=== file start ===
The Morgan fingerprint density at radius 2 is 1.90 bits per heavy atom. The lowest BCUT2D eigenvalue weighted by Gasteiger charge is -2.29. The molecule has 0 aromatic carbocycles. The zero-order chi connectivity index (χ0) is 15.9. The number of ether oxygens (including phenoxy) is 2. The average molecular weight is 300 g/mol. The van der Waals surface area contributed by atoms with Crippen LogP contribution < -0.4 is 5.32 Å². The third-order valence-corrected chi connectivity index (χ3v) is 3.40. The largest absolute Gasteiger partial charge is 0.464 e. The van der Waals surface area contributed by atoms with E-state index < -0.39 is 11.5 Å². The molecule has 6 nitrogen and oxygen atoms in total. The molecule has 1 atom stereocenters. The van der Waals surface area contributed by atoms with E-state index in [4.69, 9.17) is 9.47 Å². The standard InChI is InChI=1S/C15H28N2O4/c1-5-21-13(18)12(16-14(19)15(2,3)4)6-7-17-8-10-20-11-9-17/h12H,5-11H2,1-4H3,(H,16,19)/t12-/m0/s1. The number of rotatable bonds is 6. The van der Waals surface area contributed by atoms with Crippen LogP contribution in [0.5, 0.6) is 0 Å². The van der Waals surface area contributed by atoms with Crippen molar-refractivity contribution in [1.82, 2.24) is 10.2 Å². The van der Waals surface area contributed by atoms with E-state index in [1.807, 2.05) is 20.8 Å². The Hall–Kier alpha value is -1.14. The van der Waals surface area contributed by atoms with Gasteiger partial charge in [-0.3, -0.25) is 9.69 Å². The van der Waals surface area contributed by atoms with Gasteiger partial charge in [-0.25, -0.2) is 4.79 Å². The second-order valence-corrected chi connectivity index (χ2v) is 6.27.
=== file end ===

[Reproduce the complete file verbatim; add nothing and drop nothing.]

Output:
The Morgan fingerprint density at radius 2 is 1.90 bits per heavy atom. The lowest BCUT2D eigenvalue weighted by Gasteiger charge is -2.29. The molecule has 0 aromatic carbocycles. The zero-order chi connectivity index (χ0) is 15.9. The number of ether oxygens (including phenoxy) is 2. The average molecular weight is 300 g/mol. The van der Waals surface area contributed by atoms with Crippen LogP contribution < -0.4 is 5.32 Å². The third-order valence-corrected chi connectivity index (χ3v) is 3.40. The largest absolute Gasteiger partial charge is 0.464 e. The van der Waals surface area contributed by atoms with E-state index < -0.39 is 11.5 Å². The molecule has 6 nitrogen and oxygen atoms in total. The molecule has 1 atom stereocenters. The van der Waals surface area contributed by atoms with E-state index in [4.69, 9.17) is 9.47 Å². The standard InChI is InChI=1S/C15H28N2O4/c1-5-21-13(18)12(16-14(19)15(2,3)4)6-7-17-8-10-20-11-9-17/h12H,5-11H2,1-4H3,(H,16,19)/t12-/m0/s1. The number of rotatable bonds is 6. The van der Waals surface area contributed by atoms with Crippen LogP contribution in [0.5, 0.6) is 0 Å². The van der Waals surface area contributed by atoms with Crippen molar-refractivity contribution in [1.82, 2.24) is 10.2 Å². The van der Waals surface area contributed by atoms with E-state index in [1.807, 2.05) is 20.8 Å². The Hall–Kier alpha value is -1.14. The van der Waals surface area contributed by atoms with Gasteiger partial charge in [-0.3, -0.25) is 9.69 Å². The van der Waals surface area contributed by atoms with Gasteiger partial charge in [-0.25, -0.2) is 4.79 Å². The second-order valence-corrected chi connectivity index (χ2v) is 6.27.